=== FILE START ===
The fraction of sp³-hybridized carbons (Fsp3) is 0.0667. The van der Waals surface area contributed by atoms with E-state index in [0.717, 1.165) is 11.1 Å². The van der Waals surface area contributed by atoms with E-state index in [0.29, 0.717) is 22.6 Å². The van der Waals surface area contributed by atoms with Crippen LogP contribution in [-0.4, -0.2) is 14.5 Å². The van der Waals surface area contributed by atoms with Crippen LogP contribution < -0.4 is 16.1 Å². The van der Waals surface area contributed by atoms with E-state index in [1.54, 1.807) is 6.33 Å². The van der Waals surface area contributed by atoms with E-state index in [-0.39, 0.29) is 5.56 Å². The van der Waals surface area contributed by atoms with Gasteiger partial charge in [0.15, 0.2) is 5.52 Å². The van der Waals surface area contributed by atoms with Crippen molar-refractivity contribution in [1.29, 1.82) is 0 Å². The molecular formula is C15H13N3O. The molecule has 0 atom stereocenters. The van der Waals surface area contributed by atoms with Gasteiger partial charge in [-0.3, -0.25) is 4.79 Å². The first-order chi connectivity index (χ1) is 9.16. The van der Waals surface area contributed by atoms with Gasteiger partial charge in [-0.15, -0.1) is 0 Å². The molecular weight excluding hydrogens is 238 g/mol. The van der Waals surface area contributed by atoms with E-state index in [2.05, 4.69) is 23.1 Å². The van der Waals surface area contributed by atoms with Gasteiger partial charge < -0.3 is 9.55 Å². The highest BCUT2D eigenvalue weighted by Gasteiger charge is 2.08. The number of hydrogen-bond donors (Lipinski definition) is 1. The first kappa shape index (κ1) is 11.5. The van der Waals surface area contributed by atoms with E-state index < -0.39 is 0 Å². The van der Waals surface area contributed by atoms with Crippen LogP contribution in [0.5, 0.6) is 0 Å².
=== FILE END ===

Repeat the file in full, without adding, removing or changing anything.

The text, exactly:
The fraction of sp³-hybridized carbons (Fsp3) is 0.0667. The van der Waals surface area contributed by atoms with E-state index in [0.717, 1.165) is 11.1 Å². The van der Waals surface area contributed by atoms with E-state index in [0.29, 0.717) is 22.6 Å². The van der Waals surface area contributed by atoms with Crippen LogP contribution in [-0.4, -0.2) is 14.5 Å². The van der Waals surface area contributed by atoms with Crippen LogP contribution < -0.4 is 16.1 Å². The van der Waals surface area contributed by atoms with E-state index in [1.54, 1.807) is 6.33 Å². The van der Waals surface area contributed by atoms with E-state index in [-0.39, 0.29) is 5.56 Å². The van der Waals surface area contributed by atoms with Gasteiger partial charge in [0.15, 0.2) is 5.52 Å². The van der Waals surface area contributed by atoms with Crippen molar-refractivity contribution in [1.29, 1.82) is 0 Å². The molecular formula is C15H13N3O. The molecule has 0 atom stereocenters. The van der Waals surface area contributed by atoms with Gasteiger partial charge in [-0.3, -0.25) is 4.79 Å². The first-order chi connectivity index (χ1) is 9.16. The van der Waals surface area contributed by atoms with Gasteiger partial charge in [-0.15, -0.1) is 0 Å². The molecular weight excluding hydrogens is 238 g/mol. The van der Waals surface area contributed by atoms with E-state index in [2.05, 4.69) is 23.1 Å². The van der Waals surface area contributed by atoms with Gasteiger partial charge < -0.3 is 9.55 Å². The highest BCUT2D eigenvalue weighted by Gasteiger charge is 2.08. The number of hydrogen-bond donors (Lipinski definition) is 1. The first kappa shape index (κ1) is 11.5. The van der Waals surface area contributed by atoms with E-state index < -0.39 is 0 Å². The van der Waals surface area contributed by atoms with Crippen LogP contribution in [0.5, 0.6) is 0 Å².